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Marginal Notes

The Search for Faith and Goodness

"But woe to you, scribes and Pharisees, hypocrites! Because you shut the kingdom of heaven against others; for you neither enter yourselves nor allow those who would enter to go in." Matthew 23:13

As I was working on this article, news came of Russia's deliberate bombing of a train station full of refugees, mostly women and children, trying to escape the shelling in eastern Ukraine. That vile act added some urgency to the topic I was writing about -- the problem that evil is often easier to write than goodness.

Evil people make the deliberate decision to be bad and often take delight in doing harm. Goodness is less self-conscious, almost by definition. A lot of good people never think of themselves as good -- they don't let their left hand know what their right hand is doing. In fact, good people are often good because they have doubts or fears and do the right thing in spite of them. Evil is simple. Good is complex. Complex is harder to write.

(Incidentally, I'm pulling metaphors from the Christian tradition because that's what I'm most familiar with. I realize these truths exist in most other traditions, as well.)

What makes it even harder is that, to write goodness effectively, you have to be a good person yourself -- to face your own doubts or fears and yet have the internal drive to do the generous, self-sacrificing, loving thing. A lot of more ordinary writers, faced with writing good people, fall back on a less challenging alternative. Writing about faith.

While working on a recent client's memoir, I noticed something odd. When he was writing about his psychological struggles or talking about a tough childhood, he was moving and personal. When he switched to talking about his beliefs and practices, suddenly he was all shallow platitudes. To be fair, his faith may have been as real as the rest of his life, but that's not how it came across. Ideally, faith and goodness should be related. Sadly, that's not always the case. And religious practice offers writers a ready-made language to signal goodness without exploring it.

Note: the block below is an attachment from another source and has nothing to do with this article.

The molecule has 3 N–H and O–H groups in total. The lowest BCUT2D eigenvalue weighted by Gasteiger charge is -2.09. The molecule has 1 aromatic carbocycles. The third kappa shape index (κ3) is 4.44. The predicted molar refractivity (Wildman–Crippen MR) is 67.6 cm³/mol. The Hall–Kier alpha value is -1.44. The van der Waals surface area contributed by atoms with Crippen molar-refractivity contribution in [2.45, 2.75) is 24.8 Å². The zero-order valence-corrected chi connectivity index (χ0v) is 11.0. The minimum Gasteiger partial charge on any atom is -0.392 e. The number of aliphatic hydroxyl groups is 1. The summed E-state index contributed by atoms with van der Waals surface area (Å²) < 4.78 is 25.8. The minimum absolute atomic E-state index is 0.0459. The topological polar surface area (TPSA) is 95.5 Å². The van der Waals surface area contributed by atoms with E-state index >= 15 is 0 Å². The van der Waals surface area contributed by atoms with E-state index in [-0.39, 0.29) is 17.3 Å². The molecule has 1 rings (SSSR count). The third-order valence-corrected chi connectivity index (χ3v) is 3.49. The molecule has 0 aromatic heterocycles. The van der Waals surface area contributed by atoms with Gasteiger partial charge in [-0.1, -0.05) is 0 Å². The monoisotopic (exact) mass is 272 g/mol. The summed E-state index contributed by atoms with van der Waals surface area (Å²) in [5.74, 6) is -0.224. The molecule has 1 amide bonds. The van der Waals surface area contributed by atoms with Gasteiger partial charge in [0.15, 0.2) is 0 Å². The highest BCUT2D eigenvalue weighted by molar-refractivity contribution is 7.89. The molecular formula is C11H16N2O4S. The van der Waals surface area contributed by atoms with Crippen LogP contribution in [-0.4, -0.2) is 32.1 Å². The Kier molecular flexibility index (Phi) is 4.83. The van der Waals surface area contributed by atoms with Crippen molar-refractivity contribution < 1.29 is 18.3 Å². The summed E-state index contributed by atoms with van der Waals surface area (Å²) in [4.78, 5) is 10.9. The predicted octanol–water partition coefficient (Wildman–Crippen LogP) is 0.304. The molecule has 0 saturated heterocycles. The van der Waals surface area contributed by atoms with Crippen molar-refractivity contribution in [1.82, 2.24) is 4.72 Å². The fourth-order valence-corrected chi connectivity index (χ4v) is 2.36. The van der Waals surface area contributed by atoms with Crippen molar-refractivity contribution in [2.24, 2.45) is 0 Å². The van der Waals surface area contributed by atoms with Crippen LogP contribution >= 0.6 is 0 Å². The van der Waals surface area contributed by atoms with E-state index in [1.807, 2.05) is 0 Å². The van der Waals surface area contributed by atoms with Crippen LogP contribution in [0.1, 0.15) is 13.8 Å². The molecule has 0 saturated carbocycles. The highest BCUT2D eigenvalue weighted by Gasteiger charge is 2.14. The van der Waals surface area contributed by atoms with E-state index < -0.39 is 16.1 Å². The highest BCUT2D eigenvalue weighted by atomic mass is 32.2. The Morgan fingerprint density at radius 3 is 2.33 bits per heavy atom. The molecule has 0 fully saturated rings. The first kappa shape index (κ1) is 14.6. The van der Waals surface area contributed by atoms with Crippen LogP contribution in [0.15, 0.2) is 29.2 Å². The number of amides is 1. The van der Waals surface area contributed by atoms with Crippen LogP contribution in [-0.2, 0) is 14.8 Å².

For most people, beliefs are shaped and supported by an often tight-knit faith community. Like any other relatively closed group, these communities tend to develop their own shorthand for talking about complex, familiar concepts. For those who simply want to create a sense of goodness on the cheap, it's far too easy to turn to these virtue signals.

The problem is, for someone outside the in crowd, the shorthand usually comes across as shallow and meaningless. It can actually cheapen the whole idea of faith for outsiders -- see the Matthew quote at the head of the article. And it does nothing to convey actual goodness.

So whether you're writing about your own beliefs or a character's, pull back a bit and ask yourself how much of the language you're using is only heard among other believers. If the answer is “most of it,” focus instead on your actual experiences, what they feel like and how they affect you. If you stay aware of your own experience as you write, then you can probably pull your writing away from empty professions of faith and move toward the authentic faith that engenders goodness.

It wouldn't hurt to ask a skeptic to read the passages about faith and give you some feedback. Remember, you're not just writing for people who agree with you. You're not even writing to convince people who disagree with you. You're conveying your experiences, either in a memoir or through your characters. Even if skeptics remain unconvinced, if you're writing in clear, authentic terms, they will at least empathize. And readers who do agree will appreciate a fresh take on your shared faith.

I've written before about how writing can make you a better person -- by forcing you to understand other people, to become more aware of the world around you. Writing well about goodness is another way to grow. It compels you to face your own beliefs and ethics without hiding behind cant or lazy assumptions. It makes you more aware of what it means to be a moral force in the world.

It's not easy, and it shouldn't be. But a world in which women and children are bombed just for seeking safety is one that could use all the moral forces it can get.